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What can mice tell us about Foxp2 function?

French, C. A., & Fisher, S. E. (2014). What can mice tell us about Foxp2 function? Current Opinion in Neurobiology, 28, 72-79. doi:10.1016/j.conb.2014.07.003.
Disruptions of the FOXP2 gene cause a rare speech and language disorder, a discovery that has opened up novel avenues for investigating the relevant neural pathways. FOXP2 shows remarkably high conservation of sequence and neural expression in diverse vertebrates, suggesting that studies in other species are useful in elucidating its functions. Here we describe how investigations of mice that carry disruptions of Foxp2 provide insights at multiple levels: molecules, cells, circuits and behaviour. Work thus far has implicated the gene in key processes including neurite outgrowth, synaptic plasticity, sensorimotor integration and motor-skill learning.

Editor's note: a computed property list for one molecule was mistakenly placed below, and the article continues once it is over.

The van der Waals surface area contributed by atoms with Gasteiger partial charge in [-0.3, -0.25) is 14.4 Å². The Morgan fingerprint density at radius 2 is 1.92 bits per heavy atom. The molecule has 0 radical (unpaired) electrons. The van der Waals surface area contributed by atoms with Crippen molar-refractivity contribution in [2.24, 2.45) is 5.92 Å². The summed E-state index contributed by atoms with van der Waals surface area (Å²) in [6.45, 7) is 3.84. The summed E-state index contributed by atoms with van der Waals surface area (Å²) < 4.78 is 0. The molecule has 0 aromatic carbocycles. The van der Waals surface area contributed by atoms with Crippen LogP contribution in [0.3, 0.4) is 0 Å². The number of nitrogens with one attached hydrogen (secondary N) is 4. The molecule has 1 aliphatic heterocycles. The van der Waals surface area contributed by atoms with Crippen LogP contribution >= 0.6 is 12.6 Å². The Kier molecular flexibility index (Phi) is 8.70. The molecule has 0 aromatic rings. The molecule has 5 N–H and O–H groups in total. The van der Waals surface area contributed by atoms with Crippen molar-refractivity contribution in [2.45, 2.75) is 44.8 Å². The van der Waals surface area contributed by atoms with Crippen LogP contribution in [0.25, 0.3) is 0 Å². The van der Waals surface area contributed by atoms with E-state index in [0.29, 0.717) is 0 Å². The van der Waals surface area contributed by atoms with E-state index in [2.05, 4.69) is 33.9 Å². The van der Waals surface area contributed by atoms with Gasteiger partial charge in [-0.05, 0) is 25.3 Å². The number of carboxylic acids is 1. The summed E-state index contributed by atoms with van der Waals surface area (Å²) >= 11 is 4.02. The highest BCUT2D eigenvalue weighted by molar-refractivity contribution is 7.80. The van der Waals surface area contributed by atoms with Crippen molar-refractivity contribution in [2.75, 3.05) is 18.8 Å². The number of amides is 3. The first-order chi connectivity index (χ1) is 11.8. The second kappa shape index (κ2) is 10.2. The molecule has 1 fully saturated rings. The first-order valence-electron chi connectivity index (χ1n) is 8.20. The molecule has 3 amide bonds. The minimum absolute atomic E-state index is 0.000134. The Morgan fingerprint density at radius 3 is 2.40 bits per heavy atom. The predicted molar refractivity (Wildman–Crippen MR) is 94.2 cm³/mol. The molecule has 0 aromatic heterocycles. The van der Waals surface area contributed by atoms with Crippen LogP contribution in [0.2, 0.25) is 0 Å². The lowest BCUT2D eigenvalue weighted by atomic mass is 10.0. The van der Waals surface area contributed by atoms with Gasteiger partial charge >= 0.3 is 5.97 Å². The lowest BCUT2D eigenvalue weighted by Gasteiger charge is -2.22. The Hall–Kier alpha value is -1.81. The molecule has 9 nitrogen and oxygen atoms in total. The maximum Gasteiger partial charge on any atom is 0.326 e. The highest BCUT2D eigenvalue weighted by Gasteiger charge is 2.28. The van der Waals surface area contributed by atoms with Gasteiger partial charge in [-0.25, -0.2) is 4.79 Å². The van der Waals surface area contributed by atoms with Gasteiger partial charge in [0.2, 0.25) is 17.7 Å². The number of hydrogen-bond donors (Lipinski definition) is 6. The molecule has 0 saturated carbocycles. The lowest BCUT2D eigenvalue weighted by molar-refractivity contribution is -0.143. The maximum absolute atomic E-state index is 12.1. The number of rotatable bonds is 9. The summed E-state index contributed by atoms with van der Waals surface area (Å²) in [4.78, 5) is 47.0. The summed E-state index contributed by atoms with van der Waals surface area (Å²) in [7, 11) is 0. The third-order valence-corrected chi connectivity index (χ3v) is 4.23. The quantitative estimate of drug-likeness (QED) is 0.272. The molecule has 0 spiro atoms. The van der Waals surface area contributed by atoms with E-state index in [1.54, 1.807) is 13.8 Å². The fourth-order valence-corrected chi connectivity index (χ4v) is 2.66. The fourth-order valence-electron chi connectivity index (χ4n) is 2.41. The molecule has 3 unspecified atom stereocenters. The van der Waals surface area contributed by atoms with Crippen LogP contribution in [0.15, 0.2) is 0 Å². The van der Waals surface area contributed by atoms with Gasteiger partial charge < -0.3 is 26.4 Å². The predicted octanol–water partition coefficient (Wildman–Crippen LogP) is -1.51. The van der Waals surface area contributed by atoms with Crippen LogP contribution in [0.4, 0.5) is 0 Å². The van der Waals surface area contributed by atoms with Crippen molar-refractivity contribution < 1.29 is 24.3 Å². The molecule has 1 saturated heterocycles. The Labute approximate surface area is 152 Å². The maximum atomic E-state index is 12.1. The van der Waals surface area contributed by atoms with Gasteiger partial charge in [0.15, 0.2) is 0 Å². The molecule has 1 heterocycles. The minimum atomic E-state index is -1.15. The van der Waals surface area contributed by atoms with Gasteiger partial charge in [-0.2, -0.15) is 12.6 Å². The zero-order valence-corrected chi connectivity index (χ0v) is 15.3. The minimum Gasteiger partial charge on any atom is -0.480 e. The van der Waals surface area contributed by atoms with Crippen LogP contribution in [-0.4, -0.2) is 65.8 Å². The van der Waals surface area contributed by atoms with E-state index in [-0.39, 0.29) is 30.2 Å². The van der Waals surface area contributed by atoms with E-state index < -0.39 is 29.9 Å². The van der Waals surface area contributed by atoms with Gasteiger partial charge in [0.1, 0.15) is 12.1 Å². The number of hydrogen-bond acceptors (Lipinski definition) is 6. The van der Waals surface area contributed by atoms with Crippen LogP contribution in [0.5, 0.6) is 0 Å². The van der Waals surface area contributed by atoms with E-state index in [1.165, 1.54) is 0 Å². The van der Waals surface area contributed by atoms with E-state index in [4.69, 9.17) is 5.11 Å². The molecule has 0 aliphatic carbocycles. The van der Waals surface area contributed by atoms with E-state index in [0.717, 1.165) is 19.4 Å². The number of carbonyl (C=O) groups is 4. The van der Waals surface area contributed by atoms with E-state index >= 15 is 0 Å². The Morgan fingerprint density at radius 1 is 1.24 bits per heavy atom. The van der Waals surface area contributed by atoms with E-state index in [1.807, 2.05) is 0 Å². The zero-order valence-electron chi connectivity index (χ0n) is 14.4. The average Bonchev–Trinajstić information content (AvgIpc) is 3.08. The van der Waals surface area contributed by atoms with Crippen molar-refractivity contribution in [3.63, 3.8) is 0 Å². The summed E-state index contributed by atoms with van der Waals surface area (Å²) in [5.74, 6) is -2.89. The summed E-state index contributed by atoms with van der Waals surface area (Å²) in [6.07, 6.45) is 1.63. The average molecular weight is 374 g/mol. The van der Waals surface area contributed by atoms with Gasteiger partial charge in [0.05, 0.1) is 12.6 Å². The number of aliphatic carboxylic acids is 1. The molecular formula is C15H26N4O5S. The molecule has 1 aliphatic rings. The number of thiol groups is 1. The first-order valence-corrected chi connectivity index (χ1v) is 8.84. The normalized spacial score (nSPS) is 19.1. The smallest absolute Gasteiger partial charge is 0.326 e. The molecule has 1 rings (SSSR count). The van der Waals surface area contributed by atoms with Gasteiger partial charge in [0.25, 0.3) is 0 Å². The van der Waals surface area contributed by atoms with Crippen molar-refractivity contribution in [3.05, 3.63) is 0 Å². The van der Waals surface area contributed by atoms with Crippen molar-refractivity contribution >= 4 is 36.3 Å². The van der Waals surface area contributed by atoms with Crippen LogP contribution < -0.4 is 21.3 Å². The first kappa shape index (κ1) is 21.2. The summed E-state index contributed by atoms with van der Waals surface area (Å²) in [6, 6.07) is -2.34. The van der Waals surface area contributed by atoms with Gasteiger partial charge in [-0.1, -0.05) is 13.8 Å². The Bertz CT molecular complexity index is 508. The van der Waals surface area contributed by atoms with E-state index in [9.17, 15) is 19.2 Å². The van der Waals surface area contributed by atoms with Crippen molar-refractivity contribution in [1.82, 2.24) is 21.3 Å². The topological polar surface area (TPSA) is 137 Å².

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The Max Planck Institute for Psycholinguistics is an institute of the German Max Planck Society. Our mission is to undertake basic research into the psychological,social and biological foundations of language. The goal is to understand how our minds and brains process language, how language interacts with other aspects of mind, and how we can learn languages of quite different types.

The institute is situated on the campus of the Radboud University. We participate in the Donders Institute for Brain, Cognition and Behaviour, and have particularly close ties to that institute's Centre for Cognitive Neuroimaging. We also participate in the Centre for Language Studies. A joint graduate school, the IMPRS in Language Sciences, links the Donders Institute, the CLS and the MPI.

 

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